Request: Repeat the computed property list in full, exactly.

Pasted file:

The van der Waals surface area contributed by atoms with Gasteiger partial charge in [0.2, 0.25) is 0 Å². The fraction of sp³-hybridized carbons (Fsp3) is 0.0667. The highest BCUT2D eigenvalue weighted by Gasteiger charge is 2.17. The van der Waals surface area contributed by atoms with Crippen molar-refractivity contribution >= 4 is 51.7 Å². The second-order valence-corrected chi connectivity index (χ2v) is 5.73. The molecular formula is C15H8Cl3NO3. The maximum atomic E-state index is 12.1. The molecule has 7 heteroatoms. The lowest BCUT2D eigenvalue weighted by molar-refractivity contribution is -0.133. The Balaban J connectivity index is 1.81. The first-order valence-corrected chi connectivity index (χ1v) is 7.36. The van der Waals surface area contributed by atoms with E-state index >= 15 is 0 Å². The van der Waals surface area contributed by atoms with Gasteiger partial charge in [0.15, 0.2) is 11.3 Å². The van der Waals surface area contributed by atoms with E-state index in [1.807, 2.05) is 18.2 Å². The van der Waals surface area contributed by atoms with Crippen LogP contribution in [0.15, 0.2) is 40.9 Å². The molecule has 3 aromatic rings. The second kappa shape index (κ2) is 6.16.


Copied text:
The van der Waals surface area contributed by atoms with Gasteiger partial charge in [0.2, 0.25) is 0 Å². The fraction of sp³-hybridized carbons (Fsp3) is 0.0667. The highest BCUT2D eigenvalue weighted by Gasteiger charge is 2.17. The van der Waals surface area contributed by atoms with Crippen molar-refractivity contribution >= 4 is 51.7 Å². The second-order valence-corrected chi connectivity index (χ2v) is 5.73. The molecular formula is C15H8Cl3NO3. The maximum atomic E-state index is 12.1. The molecule has 7 heteroatoms. The lowest BCUT2D eigenvalue weighted by molar-refractivity contribution is -0.133. The Balaban J connectivity index is 1.81. The first-order valence-corrected chi connectivity index (χ1v) is 7.36. The van der Waals surface area contributed by atoms with E-state index >= 15 is 0 Å². The van der Waals surface area contributed by atoms with Gasteiger partial charge in [0.15, 0.2) is 11.3 Å². The van der Waals surface area contributed by atoms with E-state index in [1.807, 2.05) is 18.2 Å². The van der Waals surface area contributed by atoms with Crippen LogP contribution in [0.15, 0.2) is 40.9 Å². The molecule has 3 aromatic rings. The second kappa shape index (κ2) is 6.16.